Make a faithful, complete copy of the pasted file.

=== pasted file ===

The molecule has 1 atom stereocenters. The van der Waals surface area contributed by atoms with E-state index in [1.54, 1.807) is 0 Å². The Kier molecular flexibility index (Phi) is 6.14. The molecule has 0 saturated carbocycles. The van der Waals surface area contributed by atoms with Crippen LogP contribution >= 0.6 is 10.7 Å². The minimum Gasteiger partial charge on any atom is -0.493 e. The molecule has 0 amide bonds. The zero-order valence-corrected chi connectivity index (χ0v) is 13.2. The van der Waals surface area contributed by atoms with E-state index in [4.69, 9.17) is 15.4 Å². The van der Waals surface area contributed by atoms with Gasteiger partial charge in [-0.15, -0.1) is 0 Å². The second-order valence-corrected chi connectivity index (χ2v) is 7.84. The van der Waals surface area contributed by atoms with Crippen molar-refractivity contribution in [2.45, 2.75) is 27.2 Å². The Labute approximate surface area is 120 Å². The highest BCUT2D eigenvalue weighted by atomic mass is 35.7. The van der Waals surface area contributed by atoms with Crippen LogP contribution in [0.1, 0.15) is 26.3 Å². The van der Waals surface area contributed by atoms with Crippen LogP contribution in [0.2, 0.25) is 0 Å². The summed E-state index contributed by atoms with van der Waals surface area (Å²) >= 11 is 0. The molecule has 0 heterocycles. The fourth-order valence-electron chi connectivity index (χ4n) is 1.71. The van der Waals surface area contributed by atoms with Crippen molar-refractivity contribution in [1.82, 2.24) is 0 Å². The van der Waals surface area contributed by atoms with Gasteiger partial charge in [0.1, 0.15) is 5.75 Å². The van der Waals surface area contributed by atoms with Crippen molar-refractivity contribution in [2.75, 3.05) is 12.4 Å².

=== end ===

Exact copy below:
The molecule has 1 atom stereocenters. The van der Waals surface area contributed by atoms with E-state index in [1.54, 1.807) is 0 Å². The Kier molecular flexibility index (Phi) is 6.14. The molecule has 0 saturated carbocycles. The van der Waals surface area contributed by atoms with Crippen LogP contribution >= 0.6 is 10.7 Å². The minimum Gasteiger partial charge on any atom is -0.493 e. The molecule has 0 amide bonds. The zero-order valence-corrected chi connectivity index (χ0v) is 13.2. The van der Waals surface area contributed by atoms with E-state index in [4.69, 9.17) is 15.4 Å². The van der Waals surface area contributed by atoms with Gasteiger partial charge in [-0.15, -0.1) is 0 Å². The second-order valence-corrected chi connectivity index (χ2v) is 7.84. The van der Waals surface area contributed by atoms with Crippen molar-refractivity contribution in [2.45, 2.75) is 27.2 Å². The Labute approximate surface area is 120 Å². The highest BCUT2D eigenvalue weighted by atomic mass is 35.7. The van der Waals surface area contributed by atoms with Crippen LogP contribution in [0.1, 0.15) is 26.3 Å². The van der Waals surface area contributed by atoms with Crippen LogP contribution in [0.2, 0.25) is 0 Å². The summed E-state index contributed by atoms with van der Waals surface area (Å²) >= 11 is 0. The molecule has 0 heterocycles. The fourth-order valence-electron chi connectivity index (χ4n) is 1.71. The van der Waals surface area contributed by atoms with Crippen molar-refractivity contribution in [1.82, 2.24) is 0 Å². The van der Waals surface area contributed by atoms with Gasteiger partial charge in [0.1, 0.15) is 5.75 Å². The van der Waals surface area contributed by atoms with Crippen molar-refractivity contribution in [2.75, 3.05) is 12.4 Å².